Author eryksun
Recipients eryksun, pablogsal, ronaldoussoren
Date 2020-07-28.03:37:20
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I'm trying to give and follow_symlinks the benefit of the doubt, but the implementation just seems buggy to me. 

POSIX says that "[i]f path1 names a symbolic link, it is implementation-defined whether link() follows the symbolic link, or creates a new link to the symbolic link itself" [1]. In Linux, link() does not follow symlinks. One has to call linkat() with AT_SYMLINK_FOLLOW:

    AT_SYMLINK_FOLLOW (since Linux 2.6.18)
        By default, linkat(), does not dereference oldpath if it is a 
        symbolic link (like link()). The flag AT_SYMLINK_FOLLOW can be
        specified in flags to cause oldpath to be dereferenced if it is
        a symbolic link. 

The behavior is apparently the same in FreeBSD [2]. 

Thus the following implementation in seems buggy.

    if ((src_dir_fd != DEFAULT_DIR_FD) ||
        (dst_dir_fd != DEFAULT_DIR_FD) ||
        result = linkat(src_dir_fd, src->narrow,
            dst_dir_fd, dst->narrow,
            follow_symlinks ? AT_SYMLINK_FOLLOW : 0);
#endif /* HAVE_LINKAT */

The only way that the value of follow_symlinks matters in Linux is if src_dir_fd or dst_dir_fd is used with a real file descriptor (i.e. not DEFAULT_DIR_FD, which is AT_FDCWD). Otherwise, the default True value of follow_symlinks is an outright lie. For example:

    >>> in os.supports_follow_symlinks
    >>> open('spam', 'w').close()
    >>> os.symlink('spam', 'spamlink1')
    >>>'spamlink1', 'spamlink2')

spamlink2 was created as a hardlink to spamlink1, not its target, i.e. it's a symlink:
    >>> os.lstat('spamlink1').st_ino == os.lstat('spamlink2').st_ino
    >>> os.readlink('spamlink2')

In contrast, if src_dir_fd is passed, then follow_symlinks=True is implemented as advertised (via AT_SYMLINK_FOLLOW):

    >>> fd ='.', 0)
    >>>'spamlink1', 'spamlink3', src_dir_fd=fd)

spamlink3 was created as a hardlink to spam, the target of spamlink1:
    >>> os.lstat('spam').st_ino == os.lstat('spamlink3').st_ino

That the value of an unrelated parameter -- src_dir_fd -- changes the behavior of the follow_symlinks parameter is obviously a bug that should be addressed.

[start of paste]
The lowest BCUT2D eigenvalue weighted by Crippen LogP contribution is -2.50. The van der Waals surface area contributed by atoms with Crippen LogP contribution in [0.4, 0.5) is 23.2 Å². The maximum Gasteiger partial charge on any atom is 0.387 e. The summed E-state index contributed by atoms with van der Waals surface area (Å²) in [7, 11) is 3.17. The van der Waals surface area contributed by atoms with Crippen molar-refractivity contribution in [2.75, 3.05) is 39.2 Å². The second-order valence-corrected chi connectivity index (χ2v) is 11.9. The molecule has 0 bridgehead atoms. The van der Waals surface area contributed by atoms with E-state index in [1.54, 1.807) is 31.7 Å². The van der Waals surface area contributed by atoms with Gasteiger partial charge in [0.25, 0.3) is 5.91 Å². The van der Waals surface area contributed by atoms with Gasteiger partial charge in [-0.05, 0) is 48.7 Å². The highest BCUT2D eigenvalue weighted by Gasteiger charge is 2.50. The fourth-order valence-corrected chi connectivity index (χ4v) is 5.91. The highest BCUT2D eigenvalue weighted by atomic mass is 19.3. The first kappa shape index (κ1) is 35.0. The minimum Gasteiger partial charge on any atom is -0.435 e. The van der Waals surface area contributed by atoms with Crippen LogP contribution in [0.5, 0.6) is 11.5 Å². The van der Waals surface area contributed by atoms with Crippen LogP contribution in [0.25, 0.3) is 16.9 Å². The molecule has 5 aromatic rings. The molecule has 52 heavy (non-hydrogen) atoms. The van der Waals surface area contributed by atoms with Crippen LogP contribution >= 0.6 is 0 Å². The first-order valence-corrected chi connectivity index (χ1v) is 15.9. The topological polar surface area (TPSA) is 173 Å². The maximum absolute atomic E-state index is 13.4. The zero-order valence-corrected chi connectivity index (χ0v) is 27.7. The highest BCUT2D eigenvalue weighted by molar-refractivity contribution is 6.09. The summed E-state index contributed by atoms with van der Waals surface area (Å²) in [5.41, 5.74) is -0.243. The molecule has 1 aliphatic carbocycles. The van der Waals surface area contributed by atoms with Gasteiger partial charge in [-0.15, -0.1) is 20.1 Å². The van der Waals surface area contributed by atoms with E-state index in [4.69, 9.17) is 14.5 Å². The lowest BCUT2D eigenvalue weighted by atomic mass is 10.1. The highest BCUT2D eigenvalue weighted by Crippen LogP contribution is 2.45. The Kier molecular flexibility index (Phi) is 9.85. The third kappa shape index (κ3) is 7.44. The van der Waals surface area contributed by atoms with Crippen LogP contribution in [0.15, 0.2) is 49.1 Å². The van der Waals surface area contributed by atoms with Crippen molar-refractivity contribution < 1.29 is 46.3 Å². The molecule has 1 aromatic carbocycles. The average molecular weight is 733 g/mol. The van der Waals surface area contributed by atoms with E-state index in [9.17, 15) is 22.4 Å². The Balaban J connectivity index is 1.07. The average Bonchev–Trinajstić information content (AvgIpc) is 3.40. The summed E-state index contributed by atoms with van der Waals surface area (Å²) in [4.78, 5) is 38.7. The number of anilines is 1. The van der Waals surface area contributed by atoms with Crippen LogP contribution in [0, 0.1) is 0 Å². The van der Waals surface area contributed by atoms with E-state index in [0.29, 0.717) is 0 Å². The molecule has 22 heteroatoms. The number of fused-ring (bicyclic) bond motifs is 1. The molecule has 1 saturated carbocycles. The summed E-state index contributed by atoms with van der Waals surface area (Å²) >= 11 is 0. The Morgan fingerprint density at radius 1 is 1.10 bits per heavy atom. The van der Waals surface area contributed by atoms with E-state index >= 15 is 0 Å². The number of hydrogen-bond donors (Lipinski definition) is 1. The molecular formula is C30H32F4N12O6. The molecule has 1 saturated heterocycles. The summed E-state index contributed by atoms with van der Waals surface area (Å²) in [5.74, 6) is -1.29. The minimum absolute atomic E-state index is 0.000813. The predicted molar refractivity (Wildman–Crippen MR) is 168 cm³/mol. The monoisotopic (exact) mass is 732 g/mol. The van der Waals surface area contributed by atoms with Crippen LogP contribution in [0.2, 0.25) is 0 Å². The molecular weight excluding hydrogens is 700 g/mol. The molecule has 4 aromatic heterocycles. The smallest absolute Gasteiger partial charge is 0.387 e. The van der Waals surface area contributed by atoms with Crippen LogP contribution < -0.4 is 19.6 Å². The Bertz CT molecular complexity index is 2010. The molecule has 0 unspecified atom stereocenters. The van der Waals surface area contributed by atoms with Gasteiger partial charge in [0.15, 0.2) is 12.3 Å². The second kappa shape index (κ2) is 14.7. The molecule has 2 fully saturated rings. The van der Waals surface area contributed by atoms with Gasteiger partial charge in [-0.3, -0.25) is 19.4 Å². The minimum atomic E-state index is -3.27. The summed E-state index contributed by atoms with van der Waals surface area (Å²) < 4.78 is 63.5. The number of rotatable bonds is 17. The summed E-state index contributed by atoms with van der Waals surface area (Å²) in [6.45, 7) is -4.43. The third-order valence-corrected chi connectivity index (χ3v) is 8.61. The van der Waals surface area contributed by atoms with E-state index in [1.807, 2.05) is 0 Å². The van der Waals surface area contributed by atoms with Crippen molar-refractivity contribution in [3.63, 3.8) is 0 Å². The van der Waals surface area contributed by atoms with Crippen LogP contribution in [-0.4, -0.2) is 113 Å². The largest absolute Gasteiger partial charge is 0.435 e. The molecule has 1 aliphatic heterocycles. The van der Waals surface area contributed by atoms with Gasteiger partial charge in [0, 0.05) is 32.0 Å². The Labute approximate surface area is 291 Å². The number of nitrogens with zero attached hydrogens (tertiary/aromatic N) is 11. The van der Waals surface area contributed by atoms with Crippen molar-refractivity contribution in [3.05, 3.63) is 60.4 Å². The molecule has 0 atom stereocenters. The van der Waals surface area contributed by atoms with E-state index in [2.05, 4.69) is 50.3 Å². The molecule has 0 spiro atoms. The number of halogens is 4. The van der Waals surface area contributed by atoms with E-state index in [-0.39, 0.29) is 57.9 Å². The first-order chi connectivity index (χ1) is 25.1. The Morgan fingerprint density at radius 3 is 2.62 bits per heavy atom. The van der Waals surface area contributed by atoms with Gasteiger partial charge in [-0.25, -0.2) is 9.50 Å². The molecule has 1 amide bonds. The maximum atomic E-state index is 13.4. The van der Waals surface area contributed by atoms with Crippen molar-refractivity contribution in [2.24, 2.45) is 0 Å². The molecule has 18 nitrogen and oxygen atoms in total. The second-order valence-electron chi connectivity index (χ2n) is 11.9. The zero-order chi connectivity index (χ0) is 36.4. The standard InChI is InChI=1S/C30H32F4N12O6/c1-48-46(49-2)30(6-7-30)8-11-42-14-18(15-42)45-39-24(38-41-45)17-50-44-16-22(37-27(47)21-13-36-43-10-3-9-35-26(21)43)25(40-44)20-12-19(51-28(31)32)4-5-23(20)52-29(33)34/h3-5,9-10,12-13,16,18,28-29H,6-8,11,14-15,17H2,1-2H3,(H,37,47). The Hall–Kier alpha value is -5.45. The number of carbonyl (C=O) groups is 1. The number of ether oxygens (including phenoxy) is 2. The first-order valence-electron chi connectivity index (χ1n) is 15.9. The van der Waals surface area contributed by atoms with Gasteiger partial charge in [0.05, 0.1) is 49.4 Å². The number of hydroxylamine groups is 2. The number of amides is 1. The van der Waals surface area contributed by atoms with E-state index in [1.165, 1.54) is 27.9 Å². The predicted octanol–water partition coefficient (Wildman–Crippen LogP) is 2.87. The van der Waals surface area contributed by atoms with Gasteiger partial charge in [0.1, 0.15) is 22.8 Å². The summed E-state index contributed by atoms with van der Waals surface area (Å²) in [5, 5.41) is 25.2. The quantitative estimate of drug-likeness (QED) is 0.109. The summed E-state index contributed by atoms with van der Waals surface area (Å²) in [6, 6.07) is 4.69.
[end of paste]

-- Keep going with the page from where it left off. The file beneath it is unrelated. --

POSIX mandates that "[i]f both fd1 and fd2 have value AT_FDCWD, the behavior shall be identical to a call to link(), except that symbolic links shall be handled as specified by the value of flag". It's already using AT_FDCWD as a default value, so the implementation of should just unconditionally call linkat() if it's available. Then the value of follow_symlinks, true or false, will be honored, with or without passing src_dir_fd or dst_dir_fd.

That said, since hasn't been working as advertised, this change needs to be accompanied by changing the default value of follow_symlinks to False. That will retain the status quo behavior for most systems, except in the rare case that src_dir_fd or dst_dir_fd is used. If it isn't changed to False, then suddenly calls will start following symlinks, whereas prior to the change they did not because link() was being called instead of linkat(). 


In Windows, CreateHardLinkW [3] is incorrectly documented as following symlinks (i.e. "[i]f the path points to a symbolic link, the function creates a hard link to the target"). Actually, it opens the file to be hard-linked with the NTAPI option FILE_OPEN_REPARSE_POINT (same as WinAPI FILE_FLAG_OPEN_REPARSE_POINT). Thus no type of reparse point is followed, including symlinks.


Date User Action Args
2020-07-28 03:37:21eryksunsetrecipients: + eryksun, ronaldoussoren, pablogsal
2020-07-28 03:37:21eryksunsetmessageid: <>
2020-07-28 03:37:21eryksunlinkissue41355 messages
2020-07-28 03:37:20eryksuncreate